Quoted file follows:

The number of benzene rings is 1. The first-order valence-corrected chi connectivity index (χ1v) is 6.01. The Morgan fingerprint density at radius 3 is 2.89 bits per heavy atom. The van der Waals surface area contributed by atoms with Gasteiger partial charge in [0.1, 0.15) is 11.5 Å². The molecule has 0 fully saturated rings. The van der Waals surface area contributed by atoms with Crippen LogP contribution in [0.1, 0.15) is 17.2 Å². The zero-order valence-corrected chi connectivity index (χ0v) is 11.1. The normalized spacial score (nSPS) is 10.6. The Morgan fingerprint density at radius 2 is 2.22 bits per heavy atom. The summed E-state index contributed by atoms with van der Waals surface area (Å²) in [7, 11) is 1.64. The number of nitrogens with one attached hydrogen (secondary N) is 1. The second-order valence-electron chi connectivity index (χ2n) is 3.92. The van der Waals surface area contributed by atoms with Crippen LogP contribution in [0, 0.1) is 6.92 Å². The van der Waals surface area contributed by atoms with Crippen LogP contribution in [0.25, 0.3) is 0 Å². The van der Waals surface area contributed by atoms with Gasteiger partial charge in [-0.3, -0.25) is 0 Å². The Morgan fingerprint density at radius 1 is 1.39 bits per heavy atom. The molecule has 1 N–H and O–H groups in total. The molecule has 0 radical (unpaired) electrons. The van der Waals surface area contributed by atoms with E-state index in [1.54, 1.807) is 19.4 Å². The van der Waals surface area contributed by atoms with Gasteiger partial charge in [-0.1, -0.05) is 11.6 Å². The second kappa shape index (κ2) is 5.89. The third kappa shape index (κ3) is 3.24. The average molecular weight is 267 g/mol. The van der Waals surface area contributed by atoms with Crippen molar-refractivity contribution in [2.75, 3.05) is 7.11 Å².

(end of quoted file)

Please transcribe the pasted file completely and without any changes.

The number of benzene rings is 1. The first-order valence-corrected chi connectivity index (χ1v) is 6.01. The Morgan fingerprint density at radius 3 is 2.89 bits per heavy atom. The van der Waals surface area contributed by atoms with Gasteiger partial charge in [0.1, 0.15) is 11.5 Å². The molecule has 0 fully saturated rings. The van der Waals surface area contributed by atoms with Crippen LogP contribution in [0.1, 0.15) is 17.2 Å². The zero-order valence-corrected chi connectivity index (χ0v) is 11.1. The normalized spacial score (nSPS) is 10.6. The Morgan fingerprint density at radius 2 is 2.22 bits per heavy atom. The summed E-state index contributed by atoms with van der Waals surface area (Å²) in [7, 11) is 1.64. The number of nitrogens with one attached hydrogen (secondary N) is 1. The second-order valence-electron chi connectivity index (χ2n) is 3.92. The van der Waals surface area contributed by atoms with Crippen LogP contribution in [0, 0.1) is 6.92 Å². The van der Waals surface area contributed by atoms with Crippen LogP contribution in [0.25, 0.3) is 0 Å². The van der Waals surface area contributed by atoms with Gasteiger partial charge in [-0.3, -0.25) is 0 Å². The Morgan fingerprint density at radius 1 is 1.39 bits per heavy atom. The molecule has 1 N–H and O–H groups in total. The molecule has 0 radical (unpaired) electrons. The van der Waals surface area contributed by atoms with E-state index in [1.54, 1.807) is 19.4 Å². The van der Waals surface area contributed by atoms with Gasteiger partial charge in [-0.1, -0.05) is 11.6 Å². The second kappa shape index (κ2) is 5.89. The third kappa shape index (κ3) is 3.24. The average molecular weight is 267 g/mol. The van der Waals surface area contributed by atoms with Crippen molar-refractivity contribution in [2.75, 3.05) is 7.11 Å².